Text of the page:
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Budget recipe binder: Claire’s classic Toad in the Hole

calendar08 January 2017

Claire Wong's avatar Claire Wong

Budget recipe binder: Claire’s classic Toad in the Hole

I first ate this many years ago in a student kitchen on a cold wintry evening. It’s such good comfort food to fill and warm you up!

Preparation time: 10-15 minutes
Cooking time: 45-50 minutes
Serves: 4
Total cost: £1.59 (all ingredients bought from scratch - £4.58)

120g plain flour (Few pence / 1.5kg – 45p)
4 eggs (59p / Half a dozen – 89p)
300ml milk (Few pence / 2.3 litres - £1.00)
6 sausages (94p / Pack of 8 - £1.25)
Salt and pepper
5 tbsp vegetable oil (Few pence / 1 litre – 99p)
Optional: if you’ve got any herbs in the back of the cupboard, a bit of rosemary or thyme is great with this!

Preheat the oven to 200C/Gas Mark 6.
Mix the flour with a pinch of salt and some pepper in a bowl.
Beat the four eggs into the flour and slowly add in the milk. Keep beating until there are no lumps in the batter. (Top tip: If you’re really struggling to get rid of the lumps, then once the batter is fairly smooth and thick, you can strain it through a sieve.)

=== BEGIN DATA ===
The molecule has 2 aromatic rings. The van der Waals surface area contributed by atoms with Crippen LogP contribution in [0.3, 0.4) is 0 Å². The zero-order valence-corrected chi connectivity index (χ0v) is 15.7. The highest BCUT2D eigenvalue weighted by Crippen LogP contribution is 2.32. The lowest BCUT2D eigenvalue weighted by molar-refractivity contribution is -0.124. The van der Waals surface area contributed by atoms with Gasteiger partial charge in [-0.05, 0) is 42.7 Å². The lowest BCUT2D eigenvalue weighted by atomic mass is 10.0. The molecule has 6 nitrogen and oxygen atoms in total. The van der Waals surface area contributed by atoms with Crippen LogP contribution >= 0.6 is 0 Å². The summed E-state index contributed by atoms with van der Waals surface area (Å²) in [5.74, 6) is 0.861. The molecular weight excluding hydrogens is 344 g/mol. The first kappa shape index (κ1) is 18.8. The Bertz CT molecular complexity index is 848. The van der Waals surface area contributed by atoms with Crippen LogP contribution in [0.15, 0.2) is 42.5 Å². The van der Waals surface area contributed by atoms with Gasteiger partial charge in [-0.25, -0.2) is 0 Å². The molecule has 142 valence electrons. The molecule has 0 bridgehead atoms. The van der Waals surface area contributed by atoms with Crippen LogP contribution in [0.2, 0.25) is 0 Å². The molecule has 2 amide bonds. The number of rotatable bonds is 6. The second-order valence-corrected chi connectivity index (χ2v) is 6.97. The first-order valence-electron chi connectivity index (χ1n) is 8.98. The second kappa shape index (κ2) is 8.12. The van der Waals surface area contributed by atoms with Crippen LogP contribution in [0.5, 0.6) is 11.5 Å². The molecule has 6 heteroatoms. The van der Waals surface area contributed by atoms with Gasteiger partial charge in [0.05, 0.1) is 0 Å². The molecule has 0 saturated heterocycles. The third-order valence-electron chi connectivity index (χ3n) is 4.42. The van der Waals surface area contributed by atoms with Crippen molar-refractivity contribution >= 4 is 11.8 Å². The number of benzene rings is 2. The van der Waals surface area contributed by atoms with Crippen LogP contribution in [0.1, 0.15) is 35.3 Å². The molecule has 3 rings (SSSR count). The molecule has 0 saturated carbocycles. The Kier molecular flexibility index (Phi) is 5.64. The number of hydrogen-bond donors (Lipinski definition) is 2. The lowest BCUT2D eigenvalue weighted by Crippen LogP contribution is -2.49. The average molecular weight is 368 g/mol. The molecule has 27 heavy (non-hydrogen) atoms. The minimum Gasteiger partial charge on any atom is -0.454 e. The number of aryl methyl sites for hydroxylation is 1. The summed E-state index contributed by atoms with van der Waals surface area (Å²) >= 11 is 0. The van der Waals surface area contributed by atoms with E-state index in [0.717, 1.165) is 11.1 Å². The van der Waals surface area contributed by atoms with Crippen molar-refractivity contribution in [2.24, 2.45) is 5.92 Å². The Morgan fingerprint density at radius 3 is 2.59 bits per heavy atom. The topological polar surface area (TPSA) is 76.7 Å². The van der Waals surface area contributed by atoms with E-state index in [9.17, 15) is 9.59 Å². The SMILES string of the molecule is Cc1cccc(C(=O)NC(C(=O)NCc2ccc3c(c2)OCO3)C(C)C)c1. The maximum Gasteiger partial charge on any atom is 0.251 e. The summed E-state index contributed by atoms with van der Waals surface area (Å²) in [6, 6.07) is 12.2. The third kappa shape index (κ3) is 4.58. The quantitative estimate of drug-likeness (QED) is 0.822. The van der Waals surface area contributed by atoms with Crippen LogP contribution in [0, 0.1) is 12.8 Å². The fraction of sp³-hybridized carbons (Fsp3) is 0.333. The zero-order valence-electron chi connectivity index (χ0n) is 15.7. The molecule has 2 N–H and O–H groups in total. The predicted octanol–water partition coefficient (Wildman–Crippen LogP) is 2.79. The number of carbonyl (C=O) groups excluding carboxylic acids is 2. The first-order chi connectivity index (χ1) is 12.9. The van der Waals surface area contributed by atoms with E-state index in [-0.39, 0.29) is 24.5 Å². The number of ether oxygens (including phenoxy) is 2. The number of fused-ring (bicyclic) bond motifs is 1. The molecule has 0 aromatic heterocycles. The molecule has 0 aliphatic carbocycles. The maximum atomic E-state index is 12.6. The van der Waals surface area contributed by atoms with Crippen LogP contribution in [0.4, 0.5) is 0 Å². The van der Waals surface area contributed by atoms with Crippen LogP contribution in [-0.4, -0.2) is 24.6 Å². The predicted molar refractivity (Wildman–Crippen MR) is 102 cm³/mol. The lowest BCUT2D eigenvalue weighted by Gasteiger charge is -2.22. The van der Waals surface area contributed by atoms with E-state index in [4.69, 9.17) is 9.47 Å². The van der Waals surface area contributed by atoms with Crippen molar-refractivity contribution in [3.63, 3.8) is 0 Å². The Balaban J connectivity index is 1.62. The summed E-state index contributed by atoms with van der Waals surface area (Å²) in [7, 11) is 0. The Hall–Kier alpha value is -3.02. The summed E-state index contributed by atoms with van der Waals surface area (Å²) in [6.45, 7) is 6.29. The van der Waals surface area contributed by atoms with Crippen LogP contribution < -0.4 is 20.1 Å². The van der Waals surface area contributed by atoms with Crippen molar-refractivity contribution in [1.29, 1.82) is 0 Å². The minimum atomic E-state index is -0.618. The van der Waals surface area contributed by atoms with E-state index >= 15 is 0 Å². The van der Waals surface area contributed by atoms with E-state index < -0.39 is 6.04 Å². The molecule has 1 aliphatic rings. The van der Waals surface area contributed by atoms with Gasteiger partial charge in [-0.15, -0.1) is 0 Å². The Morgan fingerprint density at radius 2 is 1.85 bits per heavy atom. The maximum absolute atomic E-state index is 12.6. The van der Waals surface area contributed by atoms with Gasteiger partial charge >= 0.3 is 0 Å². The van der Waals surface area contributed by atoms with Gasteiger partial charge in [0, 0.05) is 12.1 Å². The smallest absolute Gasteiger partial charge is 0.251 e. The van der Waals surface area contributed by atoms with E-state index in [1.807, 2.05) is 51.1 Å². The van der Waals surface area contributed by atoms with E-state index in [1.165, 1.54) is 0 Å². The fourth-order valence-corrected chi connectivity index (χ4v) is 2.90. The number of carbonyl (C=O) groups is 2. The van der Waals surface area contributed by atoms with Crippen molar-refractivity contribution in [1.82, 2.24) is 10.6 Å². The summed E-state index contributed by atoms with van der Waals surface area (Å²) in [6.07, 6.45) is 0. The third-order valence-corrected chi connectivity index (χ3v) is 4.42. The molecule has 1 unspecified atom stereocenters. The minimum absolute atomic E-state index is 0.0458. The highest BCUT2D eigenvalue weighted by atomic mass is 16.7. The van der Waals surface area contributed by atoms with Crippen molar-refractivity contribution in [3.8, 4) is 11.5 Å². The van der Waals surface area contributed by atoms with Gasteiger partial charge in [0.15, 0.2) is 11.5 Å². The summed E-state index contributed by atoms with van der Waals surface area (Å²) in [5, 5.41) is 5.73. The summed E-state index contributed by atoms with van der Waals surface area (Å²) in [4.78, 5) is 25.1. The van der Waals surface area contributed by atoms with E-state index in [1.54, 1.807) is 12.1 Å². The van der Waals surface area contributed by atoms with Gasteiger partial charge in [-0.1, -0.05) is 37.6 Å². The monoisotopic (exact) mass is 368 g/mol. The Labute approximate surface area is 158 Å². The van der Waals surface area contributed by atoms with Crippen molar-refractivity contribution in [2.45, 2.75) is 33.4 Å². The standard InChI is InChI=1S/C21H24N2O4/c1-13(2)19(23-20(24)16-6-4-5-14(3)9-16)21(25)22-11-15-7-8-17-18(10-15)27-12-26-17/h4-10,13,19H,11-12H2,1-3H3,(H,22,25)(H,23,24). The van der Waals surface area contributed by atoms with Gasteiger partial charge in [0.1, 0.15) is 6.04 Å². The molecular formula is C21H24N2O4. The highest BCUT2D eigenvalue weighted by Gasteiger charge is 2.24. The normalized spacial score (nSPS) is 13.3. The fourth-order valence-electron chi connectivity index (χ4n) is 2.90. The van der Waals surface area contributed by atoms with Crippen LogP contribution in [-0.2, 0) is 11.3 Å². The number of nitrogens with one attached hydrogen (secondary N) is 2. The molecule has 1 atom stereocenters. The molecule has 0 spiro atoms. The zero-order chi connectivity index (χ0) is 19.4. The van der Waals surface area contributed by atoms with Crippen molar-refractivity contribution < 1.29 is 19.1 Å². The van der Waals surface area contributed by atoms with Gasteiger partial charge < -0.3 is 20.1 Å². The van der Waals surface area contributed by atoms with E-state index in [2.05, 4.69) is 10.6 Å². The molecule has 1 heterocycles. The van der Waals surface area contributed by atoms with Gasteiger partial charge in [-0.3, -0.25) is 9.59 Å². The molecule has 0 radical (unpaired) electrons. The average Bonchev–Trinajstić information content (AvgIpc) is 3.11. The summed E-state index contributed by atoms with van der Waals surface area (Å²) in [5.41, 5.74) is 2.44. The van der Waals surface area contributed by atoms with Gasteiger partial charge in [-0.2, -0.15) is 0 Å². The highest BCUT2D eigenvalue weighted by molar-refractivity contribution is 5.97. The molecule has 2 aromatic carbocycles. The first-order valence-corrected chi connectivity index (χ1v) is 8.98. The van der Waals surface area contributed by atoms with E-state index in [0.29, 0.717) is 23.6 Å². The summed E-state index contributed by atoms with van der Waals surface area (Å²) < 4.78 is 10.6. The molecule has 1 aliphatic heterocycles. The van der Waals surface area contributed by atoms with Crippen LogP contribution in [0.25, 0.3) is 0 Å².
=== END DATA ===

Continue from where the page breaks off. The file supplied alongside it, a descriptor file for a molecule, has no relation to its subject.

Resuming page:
If you’re using any herbs, add them to the batter now.
Cook the sausages with a tablespoon of the oil in a frying pan until they are golden brown all over.
Pour the rest of the oil in an ovenproof dish and heat in the oven until it’s properly hot and sizzling.
Take the dish out of the oven. Add the sausages (make sure they’re fairly evenly spaced out in the dish) and then pour the batter over them. Put the dish back in the oven pronto!
After 35-40 minutes the batter should have risen and be a beautiful golden brown. Take it out and enjoy with veg and gravy or whatever you fancy!

Ten ways to save money in 2017

calendar05 January 2017

Gemma Pask's avatar Gemma Pask

Ten ways to save money in 2017

It’s a new year and the perfect time for your finances to have a fresh start. New Year’s resolution? Save money!